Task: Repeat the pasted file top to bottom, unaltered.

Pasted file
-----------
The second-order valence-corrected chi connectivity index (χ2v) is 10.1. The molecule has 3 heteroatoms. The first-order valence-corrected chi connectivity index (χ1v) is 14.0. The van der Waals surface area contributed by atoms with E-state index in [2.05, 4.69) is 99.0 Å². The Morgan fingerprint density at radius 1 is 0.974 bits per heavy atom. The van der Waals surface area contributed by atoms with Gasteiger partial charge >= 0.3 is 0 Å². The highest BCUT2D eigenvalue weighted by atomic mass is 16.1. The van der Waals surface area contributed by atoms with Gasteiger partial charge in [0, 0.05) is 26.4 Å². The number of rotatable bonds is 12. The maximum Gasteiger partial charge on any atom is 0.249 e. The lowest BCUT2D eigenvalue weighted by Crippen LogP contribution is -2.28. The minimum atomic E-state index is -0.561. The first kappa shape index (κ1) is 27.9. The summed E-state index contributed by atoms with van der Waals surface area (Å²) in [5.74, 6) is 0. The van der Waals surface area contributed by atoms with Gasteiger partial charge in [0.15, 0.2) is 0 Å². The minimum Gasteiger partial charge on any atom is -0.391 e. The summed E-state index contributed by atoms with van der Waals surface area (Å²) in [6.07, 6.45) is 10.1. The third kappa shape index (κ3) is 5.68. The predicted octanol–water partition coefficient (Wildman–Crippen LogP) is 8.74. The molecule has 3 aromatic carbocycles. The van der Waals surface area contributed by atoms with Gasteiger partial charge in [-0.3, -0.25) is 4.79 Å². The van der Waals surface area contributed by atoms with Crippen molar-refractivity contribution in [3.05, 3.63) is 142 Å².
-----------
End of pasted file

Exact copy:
The second-order valence-corrected chi connectivity index (χ2v) is 10.1. The molecule has 3 heteroatoms. The first-order valence-corrected chi connectivity index (χ1v) is 14.0. The van der Waals surface area contributed by atoms with E-state index in [2.05, 4.69) is 99.0 Å². The Morgan fingerprint density at radius 1 is 0.974 bits per heavy atom. The van der Waals surface area contributed by atoms with Gasteiger partial charge >= 0.3 is 0 Å². The highest BCUT2D eigenvalue weighted by atomic mass is 16.1. The van der Waals surface area contributed by atoms with Gasteiger partial charge in [0, 0.05) is 26.4 Å². The number of rotatable bonds is 12. The maximum Gasteiger partial charge on any atom is 0.249 e. The lowest BCUT2D eigenvalue weighted by Crippen LogP contribution is -2.28. The minimum atomic E-state index is -0.561. The first kappa shape index (κ1) is 27.9. The summed E-state index contributed by atoms with van der Waals surface area (Å²) in [5.74, 6) is 0. The van der Waals surface area contributed by atoms with Gasteiger partial charge in [0.15, 0.2) is 0 Å². The minimum Gasteiger partial charge on any atom is -0.391 e. The summed E-state index contributed by atoms with van der Waals surface area (Å²) in [6.07, 6.45) is 10.1. The third kappa shape index (κ3) is 5.68. The predicted octanol–water partition coefficient (Wildman–Crippen LogP) is 8.74. The molecule has 3 aromatic carbocycles. The van der Waals surface area contributed by atoms with Gasteiger partial charge in [-0.3, -0.25) is 4.79 Å². The van der Waals surface area contributed by atoms with Crippen molar-refractivity contribution in [3.05, 3.63) is 142 Å².